By Arlene Edmonds
Special to The CS&T

Registered nurse Theresa Conejo of Bensalem believes she is called to bring medical care to others. Even though she is part of the “floating pool” of nurses at Nazareth Hospital in Northeast Philadelphia and has worked as a nurse for 25 years, Conejo spends much of her free time volunteering or coordinating health fairs in immigrant, Spanish-speaking or low-income communities in the Archdiocese.

Among the ministries that she is involved with is the Health and Wellness Committee at the Our Lady of Fatima Parish in Bensalem, even though she is a member of nearby St. Charles Borromeo Parish. Last week she recruited colleagues to join her at Nazareth Hospital for a health fair Oct. 3.

It is little wonder that when the National Association of Hispanic Nurses (NAHN) was choosing the 2009 recipient of its Henrietta Villaescusa Award for Community Service, they chose Conejo. She attended the NAHN annual convention in San Antonio, Texas to receive the accolade July 24.

“I felt very honored to be among some awesome nurses who received this award,” said Conejo, a graduate of Frankford Hospital and Pennsylvania State University. “I feel privileged because some of the nurses (named) were real pioneering and educated women. I was really surprised when I got the letter in the mail because I don’t do what I do to win awards. I just feel it’s important to show compassion and help the community.”

The award is given to a Latina nurse who has given her time and talents to improve the health of the Hispanic community.

This is not the only honor Conejo has received. Earlier this year she was nominated as Advocacy Volunteer of the Year by the American Heart/Stroke Association Great River Affiliates. Last year she received the H.M. Satterfield Award from the Bucks County NAACP for her community service dedication.

In 2007, she was chosen by Nursing Spectrum magazine for the Nurse Excellence Award in the community service category.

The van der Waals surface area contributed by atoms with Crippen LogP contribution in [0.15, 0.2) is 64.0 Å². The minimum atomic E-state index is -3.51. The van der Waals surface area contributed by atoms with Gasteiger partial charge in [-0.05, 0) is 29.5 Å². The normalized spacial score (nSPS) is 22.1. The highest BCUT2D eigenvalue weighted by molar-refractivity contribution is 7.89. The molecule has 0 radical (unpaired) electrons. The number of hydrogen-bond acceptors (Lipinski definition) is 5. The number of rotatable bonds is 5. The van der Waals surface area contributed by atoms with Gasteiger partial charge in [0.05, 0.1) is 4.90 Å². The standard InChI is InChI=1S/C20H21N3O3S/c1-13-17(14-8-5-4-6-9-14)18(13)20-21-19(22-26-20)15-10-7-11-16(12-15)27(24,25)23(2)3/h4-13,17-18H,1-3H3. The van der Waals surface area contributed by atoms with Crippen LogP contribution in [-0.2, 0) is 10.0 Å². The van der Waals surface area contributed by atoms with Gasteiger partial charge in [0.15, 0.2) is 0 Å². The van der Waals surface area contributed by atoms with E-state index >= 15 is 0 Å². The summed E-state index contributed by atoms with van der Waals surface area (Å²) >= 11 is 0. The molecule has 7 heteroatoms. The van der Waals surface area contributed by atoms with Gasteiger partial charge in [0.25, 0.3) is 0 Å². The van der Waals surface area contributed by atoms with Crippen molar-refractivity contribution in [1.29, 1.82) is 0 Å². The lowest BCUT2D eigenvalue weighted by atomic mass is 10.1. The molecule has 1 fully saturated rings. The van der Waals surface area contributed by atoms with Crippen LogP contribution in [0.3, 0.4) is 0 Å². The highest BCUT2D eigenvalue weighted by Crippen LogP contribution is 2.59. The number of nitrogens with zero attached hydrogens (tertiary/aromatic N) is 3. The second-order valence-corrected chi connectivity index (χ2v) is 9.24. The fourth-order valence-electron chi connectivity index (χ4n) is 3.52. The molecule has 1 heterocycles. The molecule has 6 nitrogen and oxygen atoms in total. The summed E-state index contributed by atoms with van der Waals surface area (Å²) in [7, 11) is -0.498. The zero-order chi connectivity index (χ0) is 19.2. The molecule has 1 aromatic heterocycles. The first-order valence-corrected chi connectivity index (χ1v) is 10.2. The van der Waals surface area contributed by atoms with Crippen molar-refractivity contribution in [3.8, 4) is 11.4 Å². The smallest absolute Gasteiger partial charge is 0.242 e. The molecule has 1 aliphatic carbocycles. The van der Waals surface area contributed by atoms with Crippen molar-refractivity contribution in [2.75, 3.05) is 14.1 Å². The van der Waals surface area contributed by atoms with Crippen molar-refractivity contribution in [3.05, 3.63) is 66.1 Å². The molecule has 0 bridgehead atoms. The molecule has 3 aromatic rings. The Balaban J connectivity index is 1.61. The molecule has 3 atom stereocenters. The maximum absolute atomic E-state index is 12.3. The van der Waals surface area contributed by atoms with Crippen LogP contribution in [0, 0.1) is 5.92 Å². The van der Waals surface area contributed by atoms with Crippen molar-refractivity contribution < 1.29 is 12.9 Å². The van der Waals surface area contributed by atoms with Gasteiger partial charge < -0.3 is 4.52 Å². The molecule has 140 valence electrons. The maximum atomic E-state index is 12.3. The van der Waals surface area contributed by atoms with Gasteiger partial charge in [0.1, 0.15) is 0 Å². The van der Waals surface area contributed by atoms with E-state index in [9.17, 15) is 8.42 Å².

“I think a lot of what I do comes from working with a lot of African-American and Latina women who come to health fairs to learn their blood pressure or diabetes (level) is sky high,” said Conejo. “I tell them that they need to go to the doctor. They know that they have these diseases but don’t have insurance. They will tell me they can’t afford the medicine or are taking half the pills. I’ll take the time to educate them that they could have a stroke.”

It was the death of a 30-year-old pregnant woman from Bensalem named Tomasa that keeps Conejo vigilantly volunteering. She died of a stroke because her language barrier kept her from getting the medical treatment she needed for toxemia.

After this tragedy Conejo organized a memorial health event called “Salud es Vida,” or “Health is Life,” where 60 women attended and listened to live-saving health information.

“I believe that God has given me this talent and gift as a nurse,” said Conejo. “I have to share this. I could not keep this gift to myself. I am obligated to use it to help others. So every time a person comes to me with high blood pressure or some other warning signs I have to (convince) them to see a doctor.

“I meet so many wonderful people,” Conejo said. “They come from different nationalities and all walks of life. I just think it’s a great experience to help them.”

Arlene Edmonds is a freelance writer and St. Raymond of Penafort parishioner. She may be reached at